When it comes to the value and pricing of artwork, there are a few things to factor in. Much of it has to do with the difficulty of the piece, and the experience of the artist. An accomplished artist with a lot of time invested in their talent is deserving of a high price. You’re paying or admiring years of hard work and learning.
Also keep in mind the cost of the supplies and the skill required. Oil paintings will alway demand higher pricing because oil is a very difficult medium to become proficient with, and usually it will take the artist much longer to complete a piece. Also, the cost of paints, brushes and canvas is quite an investment. Brushes and oil paint can run into the hundreds of dollars. But the longevity of oil is unsurpassed, for it’s a medium that will endure and deteriorate very little over time.
Mudgett has spent years perfecting his unique black & white oil painting style
Watercolor, along with pastel, can also be deemed more expensive and valuable due to the materials used. These pigments can be very expensive to produce and to purchase. Yes, manmade, synthetic pigments are more affordable, but pure pigments from the earth are quite expensive. This becomes a true investment.
The artist must have a lot of time invested to learn the techniques for using these products as well. All three of these mediums have been used by artists since the beginning of art. Historically, the materials were all handmade using earth’s pigments, and that’s why they have lasted the test of time.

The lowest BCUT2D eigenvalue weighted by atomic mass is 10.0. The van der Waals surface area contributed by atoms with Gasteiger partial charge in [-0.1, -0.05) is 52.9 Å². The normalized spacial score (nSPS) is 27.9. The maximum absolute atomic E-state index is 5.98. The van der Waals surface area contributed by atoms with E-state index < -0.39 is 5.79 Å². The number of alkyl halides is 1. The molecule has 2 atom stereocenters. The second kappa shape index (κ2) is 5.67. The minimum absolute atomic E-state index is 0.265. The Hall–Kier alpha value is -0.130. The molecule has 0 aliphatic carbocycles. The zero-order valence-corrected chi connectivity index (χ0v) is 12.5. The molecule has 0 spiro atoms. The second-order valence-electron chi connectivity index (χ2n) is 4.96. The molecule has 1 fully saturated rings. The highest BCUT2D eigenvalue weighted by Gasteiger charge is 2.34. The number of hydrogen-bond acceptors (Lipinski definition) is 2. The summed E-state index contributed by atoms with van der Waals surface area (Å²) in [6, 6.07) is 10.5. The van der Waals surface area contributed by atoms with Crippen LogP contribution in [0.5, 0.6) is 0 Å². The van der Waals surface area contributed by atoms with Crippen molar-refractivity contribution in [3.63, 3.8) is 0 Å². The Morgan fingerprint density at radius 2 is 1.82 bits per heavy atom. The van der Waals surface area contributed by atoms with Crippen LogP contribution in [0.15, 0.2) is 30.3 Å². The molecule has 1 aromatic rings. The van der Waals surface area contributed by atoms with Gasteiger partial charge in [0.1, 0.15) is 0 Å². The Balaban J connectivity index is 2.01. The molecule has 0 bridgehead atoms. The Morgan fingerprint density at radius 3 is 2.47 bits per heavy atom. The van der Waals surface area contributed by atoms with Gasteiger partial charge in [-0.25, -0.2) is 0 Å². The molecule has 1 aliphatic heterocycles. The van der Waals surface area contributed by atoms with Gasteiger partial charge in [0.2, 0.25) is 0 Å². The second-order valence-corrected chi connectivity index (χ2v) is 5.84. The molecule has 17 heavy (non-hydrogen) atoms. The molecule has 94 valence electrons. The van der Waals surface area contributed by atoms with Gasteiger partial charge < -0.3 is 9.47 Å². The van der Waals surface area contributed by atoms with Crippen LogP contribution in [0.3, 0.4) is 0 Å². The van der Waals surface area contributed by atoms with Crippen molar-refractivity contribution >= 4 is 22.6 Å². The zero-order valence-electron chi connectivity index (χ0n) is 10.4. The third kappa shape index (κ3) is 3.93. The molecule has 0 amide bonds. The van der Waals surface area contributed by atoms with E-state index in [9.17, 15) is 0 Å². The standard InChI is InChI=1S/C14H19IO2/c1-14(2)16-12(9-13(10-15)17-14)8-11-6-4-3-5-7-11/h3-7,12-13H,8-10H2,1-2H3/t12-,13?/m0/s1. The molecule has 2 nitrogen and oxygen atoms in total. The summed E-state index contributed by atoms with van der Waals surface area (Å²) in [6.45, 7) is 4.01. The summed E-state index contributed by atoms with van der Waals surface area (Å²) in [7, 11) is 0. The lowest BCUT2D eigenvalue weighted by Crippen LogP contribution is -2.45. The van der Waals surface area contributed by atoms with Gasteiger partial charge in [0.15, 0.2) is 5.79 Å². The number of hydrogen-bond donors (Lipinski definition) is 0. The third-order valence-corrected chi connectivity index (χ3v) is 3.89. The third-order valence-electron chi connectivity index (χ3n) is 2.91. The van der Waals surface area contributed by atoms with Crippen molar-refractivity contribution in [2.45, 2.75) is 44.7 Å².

When you get into the drawing mediums, the price will go down. The materials cost less, and the time investment often goes down as well.
A lot of the attitude about different mediums stems from the Old Masters. Back in the 15th century, drawings were often looked at as a preliminary study for future paintings. The drawings were where the artist sketched out the ideas, worked out the problems, and then moved on to paint. They were just concept pieces. This gave drawings a stigma of being “less” than paintings, because they were looked at as mere stepping stones to the real art coming up.
Experienced collectors wanted the expensively done oils because they were so highly regarded. Their value was always much higher due to the demand, and the fact that it was a purchase made only by the upper-class.
Today, little has changed in the perceptions. A higher price makes it an investment and a proud heirloom. People value their things by the amount they sacrifice to have it.
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